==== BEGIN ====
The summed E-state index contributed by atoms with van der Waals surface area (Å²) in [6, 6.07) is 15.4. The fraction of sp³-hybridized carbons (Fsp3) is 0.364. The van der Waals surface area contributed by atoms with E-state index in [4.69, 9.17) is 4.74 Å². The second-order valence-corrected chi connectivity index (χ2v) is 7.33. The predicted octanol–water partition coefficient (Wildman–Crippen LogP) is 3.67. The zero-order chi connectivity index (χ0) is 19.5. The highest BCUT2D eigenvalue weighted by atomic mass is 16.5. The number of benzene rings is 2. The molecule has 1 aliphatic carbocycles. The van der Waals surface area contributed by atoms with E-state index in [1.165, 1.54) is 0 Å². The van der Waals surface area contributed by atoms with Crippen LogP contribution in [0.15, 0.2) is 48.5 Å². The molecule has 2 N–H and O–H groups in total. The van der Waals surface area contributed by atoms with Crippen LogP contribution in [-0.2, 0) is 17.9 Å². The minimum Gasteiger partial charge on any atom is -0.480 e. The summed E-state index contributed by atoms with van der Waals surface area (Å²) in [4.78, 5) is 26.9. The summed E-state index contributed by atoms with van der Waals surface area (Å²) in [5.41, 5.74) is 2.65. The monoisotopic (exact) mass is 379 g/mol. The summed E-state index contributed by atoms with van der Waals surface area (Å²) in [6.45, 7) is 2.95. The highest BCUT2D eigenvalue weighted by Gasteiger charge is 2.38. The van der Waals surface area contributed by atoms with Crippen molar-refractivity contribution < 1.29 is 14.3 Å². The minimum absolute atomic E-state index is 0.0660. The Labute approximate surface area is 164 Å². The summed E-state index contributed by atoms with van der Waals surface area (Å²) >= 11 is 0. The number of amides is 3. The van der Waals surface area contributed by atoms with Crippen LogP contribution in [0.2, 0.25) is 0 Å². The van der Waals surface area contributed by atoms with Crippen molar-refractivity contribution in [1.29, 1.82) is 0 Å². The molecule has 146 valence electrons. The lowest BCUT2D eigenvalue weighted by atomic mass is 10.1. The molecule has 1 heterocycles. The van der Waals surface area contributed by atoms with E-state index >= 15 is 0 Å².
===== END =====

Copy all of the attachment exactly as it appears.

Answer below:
The summed E-state index contributed by atoms with van der Waals surface area (Å²) in [6, 6.07) is 15.4. The fraction of sp³-hybridized carbons (Fsp3) is 0.364. The van der Waals surface area contributed by atoms with E-state index in [4.69, 9.17) is 4.74 Å². The second-order valence-corrected chi connectivity index (χ2v) is 7.33. The predicted octanol–water partition coefficient (Wildman–Crippen LogP) is 3.67. The zero-order chi connectivity index (χ0) is 19.5. The highest BCUT2D eigenvalue weighted by atomic mass is 16.5. The number of benzene rings is 2. The molecule has 1 aliphatic carbocycles. The van der Waals surface area contributed by atoms with E-state index in [1.165, 1.54) is 0 Å². The van der Waals surface area contributed by atoms with Crippen LogP contribution in [0.15, 0.2) is 48.5 Å². The molecule has 2 N–H and O–H groups in total. The van der Waals surface area contributed by atoms with Crippen LogP contribution in [-0.2, 0) is 17.9 Å². The minimum Gasteiger partial charge on any atom is -0.480 e. The summed E-state index contributed by atoms with van der Waals surface area (Å²) in [4.78, 5) is 26.9. The summed E-state index contributed by atoms with van der Waals surface area (Å²) in [5.41, 5.74) is 2.65. The monoisotopic (exact) mass is 379 g/mol. The summed E-state index contributed by atoms with van der Waals surface area (Å²) in [6.45, 7) is 2.95. The highest BCUT2D eigenvalue weighted by Gasteiger charge is 2.38. The van der Waals surface area contributed by atoms with Crippen molar-refractivity contribution < 1.29 is 14.3 Å². The minimum absolute atomic E-state index is 0.0660. The Labute approximate surface area is 164 Å². The summed E-state index contributed by atoms with van der Waals surface area (Å²) >= 11 is 0. The number of amides is 3. The van der Waals surface area contributed by atoms with Crippen LogP contribution in [0.2, 0.25) is 0 Å². The van der Waals surface area contributed by atoms with Crippen molar-refractivity contribution in [1.29, 1.82) is 0 Å². The molecule has 146 valence electrons. The lowest BCUT2D eigenvalue weighted by atomic mass is 10.1. The molecule has 1 heterocycles. The van der Waals surface area contributed by atoms with E-state index >= 15 is 0 Å².